I love the people of South Carolina. I'll have a chance to talk to the folks down in Columbia on the airwaves on Friday (the anniversary of 9-11.) Yet, I have to ask.
What the heck is going on in South Carolina? Have the politicians lost their sense of political bearings?
First, we hear about a spontaneous governor, taking his achy-breaky heart down to the land of forbidden loves (at least for him.) That situation - supposedly a "personal matter" - still tears apart the Republican Party in the Carolinas, particularly as more than 60 Republicans from the Palmetto State are asking for Governor Sanford's resignation...again.
Now, we get Congressman Joe Wilson, a Republican from South Carolina, making a picture-made moment for the Democrats as they attempt to craft Republican opposition to the universal health care directive as mean-spirited, angry, and misguided.
Now, people will take the line that Wilson's blurt was a prime example of the venom and racism directed at this president. After all, Wilson is from the state of South Carolina and we know that everyone from the South is racist, right?
If anyone goes with that angle, they are not only going off on a tangent, but they are going off of a cliff as they miss the point.
Wilson and Sanford are high profile Republicans from a solid red state - South Carolina. To have these two in lights for all of the wrong reasons only allows for the Left to continue to do the exact thing that has plagued the GOP for years now. With their actions, they give the Democrats the paint brush to draft the image and perception of the Republican Party as a party of fact-bending hypocrites (see Sanford during the Clinton affair in the 90s), apathetic policymakers (again, see Sanford, this time with the stimulus funds as South Carolinians suffered earlier in the year), disrespectful malcontents in the worse of scenarios (see last night and Congressman Wilson.)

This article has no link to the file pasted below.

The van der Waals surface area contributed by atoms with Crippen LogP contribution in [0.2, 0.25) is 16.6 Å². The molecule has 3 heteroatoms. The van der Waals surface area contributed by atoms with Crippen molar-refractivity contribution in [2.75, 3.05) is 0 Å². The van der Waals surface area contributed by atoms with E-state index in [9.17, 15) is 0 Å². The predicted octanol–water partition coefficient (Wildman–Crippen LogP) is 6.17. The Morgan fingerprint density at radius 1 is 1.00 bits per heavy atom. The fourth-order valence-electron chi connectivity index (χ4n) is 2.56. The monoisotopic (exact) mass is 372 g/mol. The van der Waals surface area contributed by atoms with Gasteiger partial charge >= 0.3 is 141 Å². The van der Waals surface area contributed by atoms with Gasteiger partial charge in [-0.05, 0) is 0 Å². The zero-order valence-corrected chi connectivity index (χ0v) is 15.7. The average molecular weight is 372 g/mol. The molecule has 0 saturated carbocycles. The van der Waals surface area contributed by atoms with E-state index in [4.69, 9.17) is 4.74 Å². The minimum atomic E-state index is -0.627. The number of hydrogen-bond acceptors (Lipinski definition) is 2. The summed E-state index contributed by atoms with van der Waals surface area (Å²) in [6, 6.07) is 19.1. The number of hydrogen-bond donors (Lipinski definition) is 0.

It's almost as if they - on behalf of Republicans - are trying to throw the game here, even as Democrats can't get out of their own way.
Even with the best-speaking politicians, being spontaneous often leads to being apologetic later on; (even President Obama comes to mind with this "guns and religion" comment last year, along with other speaking snafus.) If the GOP is going to rally past this South Carolina stumbling blocks and the president's brilliant-sounding speech (that, to date, has shifted some polls), it must continue to stick to plans and hope that rogue politicians supporting USC would remain removed from the media's cameras or microphones...
...especially if they are willing to prove the wrong perceptions or points to the American people.